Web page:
What Does It Mean to Be a Registered Arson Offender?
The California Arson Registry is maintained by the same organization that maintains the Sex Offender Tracking Program in California. There are far fewer registered arson offenders, about 4,000, as compared to registered sex offenders, which number over 130,000.
The duty to register is reserved for anyone convicted of maliciously setting a fire to property (this may exclude vandalism by arson in certain circumstances), committing arson to cause bodily injury, arson of an inhabited structure of property, arson of a structure or forest land, attempted arson, possession of a device to commit arson and possessing or manufacturing a firebomb.
If one is in custody, i.e. jail or prison, for an offense involving arson, the Department of Corrections must give written notice of the impending release from custody. Under Penal Code § 11550, this notice is given to the State Fire Marshal and all police departments and the sheriff in the county where the person was convicted and if known, the county in which the offender plans to reside upon release.
Under Penal Code § 11152, the State Fire Marshall must then notify all regularly organized fire departments in the county of the impending release.
If the individual is being released from a State Hospital, the Department of State Hospitals must give the same notice to the State Fire Marshal.
Once the individual is in fact released, whether from a jail, prison or hospital, he or she must then register within 14 days with the law enforcement agency for the area in which he or she chooses to live. A failure to register is itself a crime carrying with it a mandatory minimum sentence of 90 days in custody to up to one year.
The obligation to register each year or when one changes residence is a lifelong obligation unless the crime was committed when one was a juvenile, or for certain crimes committed as an adult prior to November 30, 1994, the obligation is not life long and in some cases used to be just five years. Penal Code § 457.1. Some juvenile adjudicated to violate the arson laws must only register up to the age of 25.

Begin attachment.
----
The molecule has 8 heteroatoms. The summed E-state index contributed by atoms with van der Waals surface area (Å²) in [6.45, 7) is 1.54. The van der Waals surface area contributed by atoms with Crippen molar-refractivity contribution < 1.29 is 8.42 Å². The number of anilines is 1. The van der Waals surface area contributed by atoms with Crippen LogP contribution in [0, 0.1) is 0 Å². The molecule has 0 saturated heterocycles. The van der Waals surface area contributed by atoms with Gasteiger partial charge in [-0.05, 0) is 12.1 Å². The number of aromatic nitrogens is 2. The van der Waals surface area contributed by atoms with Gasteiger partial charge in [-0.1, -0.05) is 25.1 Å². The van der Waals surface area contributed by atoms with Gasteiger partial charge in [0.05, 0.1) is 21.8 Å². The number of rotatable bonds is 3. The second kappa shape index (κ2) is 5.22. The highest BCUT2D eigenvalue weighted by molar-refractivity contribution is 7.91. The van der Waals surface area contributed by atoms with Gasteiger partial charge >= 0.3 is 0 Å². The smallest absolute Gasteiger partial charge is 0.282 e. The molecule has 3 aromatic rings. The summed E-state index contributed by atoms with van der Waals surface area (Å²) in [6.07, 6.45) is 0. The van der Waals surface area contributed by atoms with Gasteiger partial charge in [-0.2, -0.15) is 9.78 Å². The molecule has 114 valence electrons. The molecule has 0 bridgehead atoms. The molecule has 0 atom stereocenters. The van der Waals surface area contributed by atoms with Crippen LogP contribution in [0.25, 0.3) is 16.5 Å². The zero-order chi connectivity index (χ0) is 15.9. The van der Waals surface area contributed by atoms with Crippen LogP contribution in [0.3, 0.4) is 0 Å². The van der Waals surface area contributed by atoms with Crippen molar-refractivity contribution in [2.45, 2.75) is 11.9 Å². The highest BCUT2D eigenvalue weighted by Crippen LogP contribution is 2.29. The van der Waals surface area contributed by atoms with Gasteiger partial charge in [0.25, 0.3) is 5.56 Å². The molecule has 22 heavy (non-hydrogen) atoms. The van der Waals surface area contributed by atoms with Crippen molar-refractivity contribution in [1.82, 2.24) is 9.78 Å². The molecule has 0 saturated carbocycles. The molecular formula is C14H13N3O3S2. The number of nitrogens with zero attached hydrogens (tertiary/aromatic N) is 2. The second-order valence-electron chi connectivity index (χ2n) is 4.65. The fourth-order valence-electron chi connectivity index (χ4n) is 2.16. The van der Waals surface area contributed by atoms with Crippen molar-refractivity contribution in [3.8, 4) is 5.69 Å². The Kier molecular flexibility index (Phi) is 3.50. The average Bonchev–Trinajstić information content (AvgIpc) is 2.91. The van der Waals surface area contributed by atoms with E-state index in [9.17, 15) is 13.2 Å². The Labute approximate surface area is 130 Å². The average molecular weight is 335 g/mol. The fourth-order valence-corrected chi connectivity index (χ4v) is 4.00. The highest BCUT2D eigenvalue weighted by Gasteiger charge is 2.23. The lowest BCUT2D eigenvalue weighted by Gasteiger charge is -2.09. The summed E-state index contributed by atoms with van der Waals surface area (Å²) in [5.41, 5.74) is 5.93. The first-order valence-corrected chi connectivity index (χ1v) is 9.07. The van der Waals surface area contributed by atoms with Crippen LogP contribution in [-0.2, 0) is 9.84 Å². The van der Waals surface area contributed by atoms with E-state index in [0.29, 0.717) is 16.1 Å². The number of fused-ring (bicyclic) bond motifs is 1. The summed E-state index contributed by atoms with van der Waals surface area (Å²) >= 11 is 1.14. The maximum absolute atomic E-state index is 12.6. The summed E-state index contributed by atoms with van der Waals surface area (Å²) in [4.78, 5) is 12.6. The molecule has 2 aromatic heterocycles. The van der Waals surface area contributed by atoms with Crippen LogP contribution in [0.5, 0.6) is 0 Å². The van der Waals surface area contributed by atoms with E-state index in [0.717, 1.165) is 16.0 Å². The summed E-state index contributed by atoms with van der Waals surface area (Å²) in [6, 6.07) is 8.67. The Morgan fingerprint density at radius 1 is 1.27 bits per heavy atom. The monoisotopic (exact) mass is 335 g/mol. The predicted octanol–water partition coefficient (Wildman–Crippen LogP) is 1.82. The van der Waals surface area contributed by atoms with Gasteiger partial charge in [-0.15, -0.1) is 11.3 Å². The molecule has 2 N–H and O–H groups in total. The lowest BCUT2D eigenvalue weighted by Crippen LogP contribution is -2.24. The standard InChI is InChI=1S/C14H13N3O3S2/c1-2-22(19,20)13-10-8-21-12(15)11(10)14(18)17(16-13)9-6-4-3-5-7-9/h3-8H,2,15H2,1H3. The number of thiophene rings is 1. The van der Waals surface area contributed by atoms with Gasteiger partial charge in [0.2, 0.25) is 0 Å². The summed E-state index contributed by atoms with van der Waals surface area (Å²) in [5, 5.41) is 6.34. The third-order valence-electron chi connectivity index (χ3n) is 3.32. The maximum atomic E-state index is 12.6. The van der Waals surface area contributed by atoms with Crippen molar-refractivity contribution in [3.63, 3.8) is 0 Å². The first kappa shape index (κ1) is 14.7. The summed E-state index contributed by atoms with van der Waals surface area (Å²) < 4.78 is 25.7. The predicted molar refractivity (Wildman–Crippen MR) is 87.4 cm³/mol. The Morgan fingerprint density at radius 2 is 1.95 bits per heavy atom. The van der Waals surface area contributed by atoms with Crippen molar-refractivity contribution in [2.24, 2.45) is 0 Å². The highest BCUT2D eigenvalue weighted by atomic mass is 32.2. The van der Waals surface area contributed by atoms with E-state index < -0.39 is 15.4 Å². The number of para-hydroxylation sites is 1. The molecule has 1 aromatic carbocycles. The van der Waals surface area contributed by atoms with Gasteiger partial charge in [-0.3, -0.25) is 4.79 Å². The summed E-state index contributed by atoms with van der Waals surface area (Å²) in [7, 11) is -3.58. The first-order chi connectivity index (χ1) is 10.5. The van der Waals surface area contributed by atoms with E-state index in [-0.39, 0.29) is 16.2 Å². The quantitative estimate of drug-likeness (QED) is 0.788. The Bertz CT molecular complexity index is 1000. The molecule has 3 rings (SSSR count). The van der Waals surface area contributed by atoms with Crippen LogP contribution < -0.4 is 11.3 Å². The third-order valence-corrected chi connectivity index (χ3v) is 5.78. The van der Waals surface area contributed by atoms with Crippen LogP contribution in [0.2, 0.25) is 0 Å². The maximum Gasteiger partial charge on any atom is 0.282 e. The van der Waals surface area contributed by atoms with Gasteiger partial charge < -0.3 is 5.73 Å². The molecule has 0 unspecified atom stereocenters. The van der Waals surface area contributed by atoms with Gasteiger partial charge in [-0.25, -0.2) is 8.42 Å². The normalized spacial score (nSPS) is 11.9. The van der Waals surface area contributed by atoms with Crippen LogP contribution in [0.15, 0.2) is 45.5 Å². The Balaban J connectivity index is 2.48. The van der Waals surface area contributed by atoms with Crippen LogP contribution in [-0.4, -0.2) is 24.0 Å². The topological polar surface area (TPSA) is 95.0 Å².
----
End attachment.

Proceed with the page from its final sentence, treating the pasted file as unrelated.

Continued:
As with a conviction for a sex offense that results in a lifetime obligation to register as a sex offender under Penal Code § 290, one can have a judge relieve one of the duty to register as an arson offender if one succeeds in receiving a certificate of rehabilitation.
The registry of arson offenders is not available to the public to see on the Internet like the Megan’s law database for sex offenders is.
Many of our clients argue with us that arson is not so serious as a sex offense and that such a registration requirement is not related to public safety or monitoring, but is additional punishment and cruel and unusual, moreover
While we agree that the crimes are fundamentally different, certain arson offenders do suffer from pyromania or have an abnormal psychology. For example, some arson offenders have used fire to terrorize others, to retaliate against others (including in the context of street gang crimes) and to commit crimes against places of worship. Some career criminals use it to destroy evidence at the scene of another type of crime. Some induce or solicit children to start a fire that then is used for insurance fraud (we had one client who committed arson to his own home twice, both times on Christmas Eve). Lastly, others commit arson to show control over others, i.e. those who start forest fires. In such contexts, arson is a very serious crime committed by a dangerous person and thus, our legislature has found a need to monitor the whereabouts of such people, especially during times when a suspicious fire takes place.
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